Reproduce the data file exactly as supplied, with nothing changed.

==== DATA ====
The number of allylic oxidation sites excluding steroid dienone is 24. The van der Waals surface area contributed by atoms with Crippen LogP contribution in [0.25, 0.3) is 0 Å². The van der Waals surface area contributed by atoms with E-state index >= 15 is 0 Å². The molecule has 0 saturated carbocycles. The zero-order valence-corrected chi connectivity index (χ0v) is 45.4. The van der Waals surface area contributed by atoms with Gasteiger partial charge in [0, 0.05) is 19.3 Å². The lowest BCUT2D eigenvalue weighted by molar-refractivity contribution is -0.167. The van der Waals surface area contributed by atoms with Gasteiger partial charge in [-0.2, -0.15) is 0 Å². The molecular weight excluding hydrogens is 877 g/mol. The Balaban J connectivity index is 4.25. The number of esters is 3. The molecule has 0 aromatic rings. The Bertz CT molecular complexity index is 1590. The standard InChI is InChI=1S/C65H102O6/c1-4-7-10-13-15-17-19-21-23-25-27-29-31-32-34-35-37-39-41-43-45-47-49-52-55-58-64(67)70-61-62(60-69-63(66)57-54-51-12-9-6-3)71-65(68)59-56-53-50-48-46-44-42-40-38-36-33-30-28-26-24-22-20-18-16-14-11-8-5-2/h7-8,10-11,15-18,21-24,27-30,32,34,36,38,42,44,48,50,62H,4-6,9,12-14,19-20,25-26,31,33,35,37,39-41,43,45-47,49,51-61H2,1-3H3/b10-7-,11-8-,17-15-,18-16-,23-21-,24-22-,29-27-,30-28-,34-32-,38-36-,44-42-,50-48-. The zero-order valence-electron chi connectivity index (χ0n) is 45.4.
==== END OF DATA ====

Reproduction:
The number of allylic oxidation sites excluding steroid dienone is 24. The van der Waals surface area contributed by atoms with Crippen LogP contribution in [0.25, 0.3) is 0 Å². The van der Waals surface area contributed by atoms with E-state index >= 15 is 0 Å². The molecule has 0 saturated carbocycles. The zero-order valence-corrected chi connectivity index (χ0v) is 45.4. The van der Waals surface area contributed by atoms with Gasteiger partial charge in [0, 0.05) is 19.3 Å². The lowest BCUT2D eigenvalue weighted by molar-refractivity contribution is -0.167. The van der Waals surface area contributed by atoms with Gasteiger partial charge in [-0.2, -0.15) is 0 Å². The molecular weight excluding hydrogens is 877 g/mol. The Balaban J connectivity index is 4.25. The number of esters is 3. The molecule has 0 aromatic rings. The Bertz CT molecular complexity index is 1590. The standard InChI is InChI=1S/C65H102O6/c1-4-7-10-13-15-17-19-21-23-25-27-29-31-32-34-35-37-39-41-43-45-47-49-52-55-58-64(67)70-61-62(60-69-63(66)57-54-51-12-9-6-3)71-65(68)59-56-53-50-48-46-44-42-40-38-36-33-30-28-26-24-22-20-18-16-14-11-8-5-2/h7-8,10-11,15-18,21-24,27-30,32,34,36,38,42,44,48,50,62H,4-6,9,12-14,19-20,25-26,31,33,35,37,39-41,43,45-47,49,51-61H2,1-3H3/b10-7-,11-8-,17-15-,18-16-,23-21-,24-22-,29-27-,30-28-,34-32-,38-36-,44-42-,50-48-. The zero-order valence-electron chi connectivity index (χ0n) is 45.4.